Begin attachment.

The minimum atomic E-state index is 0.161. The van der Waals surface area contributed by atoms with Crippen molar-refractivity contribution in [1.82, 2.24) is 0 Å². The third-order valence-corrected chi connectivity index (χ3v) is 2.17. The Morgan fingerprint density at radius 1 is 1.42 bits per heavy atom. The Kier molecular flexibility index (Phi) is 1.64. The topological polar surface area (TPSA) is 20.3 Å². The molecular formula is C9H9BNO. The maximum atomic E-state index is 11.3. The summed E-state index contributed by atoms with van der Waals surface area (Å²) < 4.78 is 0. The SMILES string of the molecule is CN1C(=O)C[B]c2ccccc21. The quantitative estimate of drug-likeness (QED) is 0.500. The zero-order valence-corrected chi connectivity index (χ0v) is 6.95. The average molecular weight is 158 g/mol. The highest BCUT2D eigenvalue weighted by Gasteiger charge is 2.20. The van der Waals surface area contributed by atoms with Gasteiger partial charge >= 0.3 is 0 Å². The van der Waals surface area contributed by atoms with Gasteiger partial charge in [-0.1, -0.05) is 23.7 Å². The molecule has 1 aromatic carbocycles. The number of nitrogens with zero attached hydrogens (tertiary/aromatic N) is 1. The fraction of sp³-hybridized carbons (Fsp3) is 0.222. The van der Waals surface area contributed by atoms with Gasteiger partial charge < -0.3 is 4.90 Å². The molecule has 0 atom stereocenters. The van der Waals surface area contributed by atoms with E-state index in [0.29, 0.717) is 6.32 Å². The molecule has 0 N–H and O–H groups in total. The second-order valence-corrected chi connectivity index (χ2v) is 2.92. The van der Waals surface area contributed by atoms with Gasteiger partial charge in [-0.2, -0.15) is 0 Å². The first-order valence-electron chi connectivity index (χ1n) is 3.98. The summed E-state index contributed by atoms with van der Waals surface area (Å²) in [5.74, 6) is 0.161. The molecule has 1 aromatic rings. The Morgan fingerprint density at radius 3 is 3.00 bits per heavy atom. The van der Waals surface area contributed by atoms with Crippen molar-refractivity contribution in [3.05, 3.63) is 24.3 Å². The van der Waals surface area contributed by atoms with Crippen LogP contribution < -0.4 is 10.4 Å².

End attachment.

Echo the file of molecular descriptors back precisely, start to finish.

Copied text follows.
The minimum atomic E-state index is 0.161. The van der Waals surface area contributed by atoms with Crippen molar-refractivity contribution in [1.82, 2.24) is 0 Å². The third-order valence-corrected chi connectivity index (χ3v) is 2.17. The Morgan fingerprint density at radius 1 is 1.42 bits per heavy atom. The Kier molecular flexibility index (Phi) is 1.64. The topological polar surface area (TPSA) is 20.3 Å². The molecular formula is C9H9BNO. The maximum atomic E-state index is 11.3. The summed E-state index contributed by atoms with van der Waals surface area (Å²) < 4.78 is 0. The SMILES string of the molecule is CN1C(=O)C[B]c2ccccc21. The quantitative estimate of drug-likeness (QED) is 0.500. The zero-order valence-corrected chi connectivity index (χ0v) is 6.95. The average molecular weight is 158 g/mol. The highest BCUT2D eigenvalue weighted by Gasteiger charge is 2.20. The van der Waals surface area contributed by atoms with Gasteiger partial charge >= 0.3 is 0 Å². The van der Waals surface area contributed by atoms with Gasteiger partial charge in [-0.1, -0.05) is 23.7 Å². The molecule has 1 aromatic carbocycles. The number of nitrogens with zero attached hydrogens (tertiary/aromatic N) is 1. The fraction of sp³-hybridized carbons (Fsp3) is 0.222. The van der Waals surface area contributed by atoms with Gasteiger partial charge < -0.3 is 4.90 Å². The molecule has 0 atom stereocenters. The van der Waals surface area contributed by atoms with E-state index in [0.29, 0.717) is 6.32 Å². The molecule has 0 N–H and O–H groups in total. The second-order valence-corrected chi connectivity index (χ2v) is 2.92. The van der Waals surface area contributed by atoms with Gasteiger partial charge in [-0.2, -0.15) is 0 Å². The first-order valence-electron chi connectivity index (χ1n) is 3.98. The summed E-state index contributed by atoms with van der Waals surface area (Å²) in [5.74, 6) is 0.161. The molecule has 1 aromatic rings. The Morgan fingerprint density at radius 3 is 3.00 bits per heavy atom. The van der Waals surface area contributed by atoms with Crippen molar-refractivity contribution in [3.05, 3.63) is 24.3 Å². The van der Waals surface area contributed by atoms with Crippen LogP contribution < -0.4 is 10.4 Å².